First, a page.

AFCOM Offers Recommendations on Moving to Cloud Computing

 
 
By Chris Preimesberger  |  Posted 2010-08-23 Email Print this article Print
 
 
 
 
 
 
 

A 17-page AFCOM position paper, Guiding Data Centers to Cloud Computing, presents concepts and issues that the industry association recommends that enterprises evaluate before they invest in public, private or hybrid cloud computing.

Data center industry association AFCOM Aug. 23 announced the availability of a position paper containing concepts and issues the organization recommends that IT managers consider before beginning the move to public, private or hybrid cloud computing.

The 17-page paper, Guiding Data Centers to Cloud Computing, aims to help organizations better determine whether their systems are well-suited for and ready to migrate to the cloud.

The report is currently the only available resource of its kind specifically for data center and facilities management professionals, AFCOM said.

"Based on AFCOM's 2009/2010 Data Center Trends Survey, only 14.9 percent of all large-scale data centers worldwide had implemented any form of cloud computing as of September 2009; however, it is the collective opinion of the Data Center Institute that the next five years will see the adoption of cloud computing grow dramatically, and that its impact on data center management will be felt throughout the industry," the association said.

Interestingly, the report includes the definition of a relatively new kind of cloud structure, the community cloud. AFCOM defines this cloud infrastructure as being shared by several organizations and supporting a specific community that has shared concerns, such as mission, security requirements, policy and compliance considerations.

Other highlights from the report include:

Tips for Selecting the Right Cloud Provider-Moving to the cloud raises many questions. However, definitive service-level agreements, understanding compliance initiatives, physically inspecting the cloud computing infrastructure and developing a specific training plan around cloud computing resources when selecting a cloud provider to mitigate these problems.

Value of Cloud Computing-Beyond operational cost savings, cloud computing offers additional business value, including preserving capital, upsizing and downsizing on demand, and shifting the risk of handling the computing processing load from the data center owner to the cloud provider.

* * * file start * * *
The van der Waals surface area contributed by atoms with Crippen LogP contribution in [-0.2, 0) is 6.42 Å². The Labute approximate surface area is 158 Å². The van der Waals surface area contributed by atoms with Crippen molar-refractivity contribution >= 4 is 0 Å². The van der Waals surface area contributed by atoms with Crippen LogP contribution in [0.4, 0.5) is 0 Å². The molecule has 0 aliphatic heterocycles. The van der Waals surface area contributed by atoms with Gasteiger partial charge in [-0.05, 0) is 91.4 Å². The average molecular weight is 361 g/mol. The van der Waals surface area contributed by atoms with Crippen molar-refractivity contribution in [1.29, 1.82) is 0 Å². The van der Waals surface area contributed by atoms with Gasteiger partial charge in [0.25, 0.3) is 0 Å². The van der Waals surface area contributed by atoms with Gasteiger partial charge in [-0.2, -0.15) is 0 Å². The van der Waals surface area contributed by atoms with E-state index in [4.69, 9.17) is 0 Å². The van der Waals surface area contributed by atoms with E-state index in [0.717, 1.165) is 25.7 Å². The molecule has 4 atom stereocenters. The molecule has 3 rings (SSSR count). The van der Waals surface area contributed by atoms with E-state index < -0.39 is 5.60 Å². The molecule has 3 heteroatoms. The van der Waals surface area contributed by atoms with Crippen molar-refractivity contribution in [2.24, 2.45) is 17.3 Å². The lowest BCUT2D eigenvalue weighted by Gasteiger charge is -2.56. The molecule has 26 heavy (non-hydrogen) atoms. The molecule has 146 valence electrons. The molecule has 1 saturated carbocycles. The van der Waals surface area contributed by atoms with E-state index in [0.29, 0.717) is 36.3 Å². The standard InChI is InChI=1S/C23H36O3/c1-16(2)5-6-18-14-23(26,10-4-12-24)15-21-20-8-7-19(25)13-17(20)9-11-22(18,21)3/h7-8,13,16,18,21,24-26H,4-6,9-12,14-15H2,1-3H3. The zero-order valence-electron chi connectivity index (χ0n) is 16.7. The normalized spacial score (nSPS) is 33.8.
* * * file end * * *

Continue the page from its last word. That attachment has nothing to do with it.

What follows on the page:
Ten Steps for Building an Internal Cloud-The report offers ten steps to help guide the decision on building an internal cloud-from understanding and defining the business requirements and ROI to physical and logistical challenges.

Cloud computing eliminates the need for enterprise data centers that do not host their own internal clouds to house, own, operate or maintain all of their own hardware, software and data, thereby reducing the total cost of ownership through economies of scale.

"Today's data center is a living, breathing entity that continues to grow. Data center managers are dealing with cramped facilities, massive data growth, tight budgets and archive mandates that have created nearly impossible storage requirements," AFCOM CEO Jill Eckhaus said. "Cloud computing works to contain these issues and make data centers more manageable and cost effective, but data centers will have to be prepared in order to leverage public clouds, or become a public or private cloud."

AFCOM members can download the report free of charge. Copies for non-AFCOM members cost $175.

 
 
 
 
Chris Preimesberger Chris Preimesberger was named Editor-in-Chief of Features & Analysis at eWEEK in November 2011. Previously he served eWEEK as Senior Writer, covering a range of IT sectors that include data center systems, cloud computing, storage, virtualization, green IT, e-discovery and IT governance. His blog, Storage Station, is considered a go-to information source. Chris won a national Folio Award for magazine writing in November 2011 for a cover story on Salesforce.com and CEO-founder Marc Benioff, and he has served as a judge for the SIIA Codie Awards since 2005. In previous IT journalism, Chris was a founding editor of both IT Manager's Journal and DevX.com and was managing editor of Software Development magazine. His diverse resume also includes: sportswriter for the Los Angeles Daily News, covering NCAA and NBA basketball, television critic for the Palo Alto Times Tribune, and Sports Information Director at Stanford University. He has served as a correspondent for The Associated Press, covering Stanford and NCAA tournament basketball, since 1983. He has covered a number of major events, including the 1984 Democratic National Convention, a Presidential press conference at the White House in 1993, the Emmy Awards (three times), two Rose Bowls, the Fiesta Bowl, several NCAA men's and women's basketball tournaments, a Formula One Grand Prix auto race, a heavyweight boxing championship bout (Ali vs. Spinks, 1978), and the 1985 Super Bowl. A 1975 graduate of Pepperdine University in Malibu, Calif., Chris has won more than a dozen regional and national awards for his work. He and his wife, Rebecca, have four children and reside in Redwood City, Calif.Follow on Twitter: editingwhiz
 
 
 
 
 
 
 

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